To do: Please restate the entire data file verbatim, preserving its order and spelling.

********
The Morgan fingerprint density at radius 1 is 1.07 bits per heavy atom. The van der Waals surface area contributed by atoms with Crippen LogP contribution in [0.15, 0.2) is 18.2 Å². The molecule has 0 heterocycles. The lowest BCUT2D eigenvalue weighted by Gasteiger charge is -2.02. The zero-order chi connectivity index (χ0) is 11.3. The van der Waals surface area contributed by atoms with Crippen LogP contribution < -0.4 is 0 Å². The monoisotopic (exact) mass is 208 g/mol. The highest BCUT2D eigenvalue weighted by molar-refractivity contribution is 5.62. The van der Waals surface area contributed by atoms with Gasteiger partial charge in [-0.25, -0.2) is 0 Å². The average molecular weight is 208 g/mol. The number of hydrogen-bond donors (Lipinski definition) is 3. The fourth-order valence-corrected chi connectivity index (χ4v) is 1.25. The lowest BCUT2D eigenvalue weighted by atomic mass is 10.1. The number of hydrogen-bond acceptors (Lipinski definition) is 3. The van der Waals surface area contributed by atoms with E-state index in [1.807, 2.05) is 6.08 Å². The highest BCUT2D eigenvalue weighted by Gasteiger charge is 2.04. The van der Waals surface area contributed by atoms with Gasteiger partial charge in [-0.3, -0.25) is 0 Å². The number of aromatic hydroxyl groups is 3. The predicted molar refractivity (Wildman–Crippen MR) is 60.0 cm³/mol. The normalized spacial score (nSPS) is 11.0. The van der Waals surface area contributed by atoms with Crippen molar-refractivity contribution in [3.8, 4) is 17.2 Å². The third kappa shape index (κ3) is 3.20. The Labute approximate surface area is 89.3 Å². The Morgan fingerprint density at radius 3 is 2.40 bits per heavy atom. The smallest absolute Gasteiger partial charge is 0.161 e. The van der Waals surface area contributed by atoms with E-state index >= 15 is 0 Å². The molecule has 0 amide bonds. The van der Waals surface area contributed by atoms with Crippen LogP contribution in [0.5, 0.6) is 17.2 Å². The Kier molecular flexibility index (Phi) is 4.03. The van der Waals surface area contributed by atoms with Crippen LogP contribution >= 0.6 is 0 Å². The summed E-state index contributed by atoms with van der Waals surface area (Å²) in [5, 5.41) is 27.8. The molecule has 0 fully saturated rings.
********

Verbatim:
The Morgan fingerprint density at radius 1 is 1.07 bits per heavy atom. The van der Waals surface area contributed by atoms with Crippen LogP contribution in [0.15, 0.2) is 18.2 Å². The molecule has 0 heterocycles. The lowest BCUT2D eigenvalue weighted by Gasteiger charge is -2.02. The zero-order chi connectivity index (χ0) is 11.3. The van der Waals surface area contributed by atoms with Crippen LogP contribution < -0.4 is 0 Å². The monoisotopic (exact) mass is 208 g/mol. The highest BCUT2D eigenvalue weighted by molar-refractivity contribution is 5.62. The van der Waals surface area contributed by atoms with Gasteiger partial charge in [-0.25, -0.2) is 0 Å². The average molecular weight is 208 g/mol. The number of hydrogen-bond donors (Lipinski definition) is 3. The fourth-order valence-corrected chi connectivity index (χ4v) is 1.25. The lowest BCUT2D eigenvalue weighted by atomic mass is 10.1. The number of hydrogen-bond acceptors (Lipinski definition) is 3. The van der Waals surface area contributed by atoms with E-state index in [1.807, 2.05) is 6.08 Å². The highest BCUT2D eigenvalue weighted by Gasteiger charge is 2.04. The van der Waals surface area contributed by atoms with Gasteiger partial charge in [-0.3, -0.25) is 0 Å². The number of aromatic hydroxyl groups is 3. The predicted molar refractivity (Wildman–Crippen MR) is 60.0 cm³/mol. The normalized spacial score (nSPS) is 11.0. The van der Waals surface area contributed by atoms with Crippen molar-refractivity contribution in [3.8, 4) is 17.2 Å². The third kappa shape index (κ3) is 3.20. The Labute approximate surface area is 89.3 Å². The Morgan fingerprint density at radius 3 is 2.40 bits per heavy atom. The smallest absolute Gasteiger partial charge is 0.161 e. The van der Waals surface area contributed by atoms with E-state index >= 15 is 0 Å². The molecule has 0 amide bonds. The van der Waals surface area contributed by atoms with Crippen LogP contribution in [0.5, 0.6) is 17.2 Å². The Kier molecular flexibility index (Phi) is 4.03. The van der Waals surface area contributed by atoms with Crippen LogP contribution >= 0.6 is 0 Å². The summed E-state index contributed by atoms with van der Waals surface area (Å²) in [5, 5.41) is 27.8. The molecule has 0 fully saturated rings.